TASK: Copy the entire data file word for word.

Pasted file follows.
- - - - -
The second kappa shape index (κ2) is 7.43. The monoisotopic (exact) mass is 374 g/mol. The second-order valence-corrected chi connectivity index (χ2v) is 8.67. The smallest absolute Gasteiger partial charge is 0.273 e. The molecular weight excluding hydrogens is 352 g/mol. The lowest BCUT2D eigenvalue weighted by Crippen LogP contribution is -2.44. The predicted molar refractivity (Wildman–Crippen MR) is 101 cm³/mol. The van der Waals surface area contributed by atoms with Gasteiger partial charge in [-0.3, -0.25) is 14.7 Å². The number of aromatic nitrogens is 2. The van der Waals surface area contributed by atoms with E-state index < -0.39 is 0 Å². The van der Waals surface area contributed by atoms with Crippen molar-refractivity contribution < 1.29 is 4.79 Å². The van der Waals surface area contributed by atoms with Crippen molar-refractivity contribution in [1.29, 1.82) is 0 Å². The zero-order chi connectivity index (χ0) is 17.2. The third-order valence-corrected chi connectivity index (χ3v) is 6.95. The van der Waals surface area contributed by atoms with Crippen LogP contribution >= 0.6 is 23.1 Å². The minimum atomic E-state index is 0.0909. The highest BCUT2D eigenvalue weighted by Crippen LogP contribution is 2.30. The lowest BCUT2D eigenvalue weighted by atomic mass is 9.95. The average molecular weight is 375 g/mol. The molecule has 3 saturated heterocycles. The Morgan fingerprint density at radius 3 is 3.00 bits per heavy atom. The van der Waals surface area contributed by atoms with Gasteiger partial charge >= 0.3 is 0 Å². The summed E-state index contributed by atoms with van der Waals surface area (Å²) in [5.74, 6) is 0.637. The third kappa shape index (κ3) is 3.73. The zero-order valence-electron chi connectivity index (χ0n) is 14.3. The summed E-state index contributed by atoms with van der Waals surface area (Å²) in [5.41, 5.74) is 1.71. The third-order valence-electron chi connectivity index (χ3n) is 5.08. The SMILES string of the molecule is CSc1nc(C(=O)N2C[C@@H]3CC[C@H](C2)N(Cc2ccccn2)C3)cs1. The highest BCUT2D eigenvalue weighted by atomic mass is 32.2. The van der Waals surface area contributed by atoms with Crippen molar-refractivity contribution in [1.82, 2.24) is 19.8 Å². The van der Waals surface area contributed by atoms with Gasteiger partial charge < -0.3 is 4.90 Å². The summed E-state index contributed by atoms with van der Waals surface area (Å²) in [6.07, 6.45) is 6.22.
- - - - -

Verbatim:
The second kappa shape index (κ2) is 7.43. The monoisotopic (exact) mass is 374 g/mol. The second-order valence-corrected chi connectivity index (χ2v) is 8.67. The smallest absolute Gasteiger partial charge is 0.273 e. The molecular weight excluding hydrogens is 352 g/mol. The lowest BCUT2D eigenvalue weighted by Crippen LogP contribution is -2.44. The predicted molar refractivity (Wildman–Crippen MR) is 101 cm³/mol. The van der Waals surface area contributed by atoms with Gasteiger partial charge in [-0.3, -0.25) is 14.7 Å². The number of aromatic nitrogens is 2. The van der Waals surface area contributed by atoms with E-state index < -0.39 is 0 Å². The van der Waals surface area contributed by atoms with Crippen molar-refractivity contribution < 1.29 is 4.79 Å². The van der Waals surface area contributed by atoms with Crippen molar-refractivity contribution in [1.29, 1.82) is 0 Å². The zero-order chi connectivity index (χ0) is 17.2. The third-order valence-corrected chi connectivity index (χ3v) is 6.95. The van der Waals surface area contributed by atoms with Crippen LogP contribution >= 0.6 is 23.1 Å². The minimum atomic E-state index is 0.0909. The highest BCUT2D eigenvalue weighted by Crippen LogP contribution is 2.30. The lowest BCUT2D eigenvalue weighted by atomic mass is 9.95. The average molecular weight is 375 g/mol. The molecule has 3 saturated heterocycles. The Morgan fingerprint density at radius 3 is 3.00 bits per heavy atom. The van der Waals surface area contributed by atoms with Gasteiger partial charge >= 0.3 is 0 Å². The summed E-state index contributed by atoms with van der Waals surface area (Å²) in [5.74, 6) is 0.637. The third kappa shape index (κ3) is 3.73. The zero-order valence-electron chi connectivity index (χ0n) is 14.3. The summed E-state index contributed by atoms with van der Waals surface area (Å²) in [5.41, 5.74) is 1.71. The third-order valence-electron chi connectivity index (χ3n) is 5.08. The SMILES string of the molecule is CSc1nc(C(=O)N2C[C@@H]3CC[C@H](C2)N(Cc2ccccn2)C3)cs1. The highest BCUT2D eigenvalue weighted by atomic mass is 32.2. The van der Waals surface area contributed by atoms with Crippen molar-refractivity contribution in [1.82, 2.24) is 19.8 Å². The van der Waals surface area contributed by atoms with Gasteiger partial charge < -0.3 is 4.90 Å². The summed E-state index contributed by atoms with van der Waals surface area (Å²) in [6.07, 6.45) is 6.22.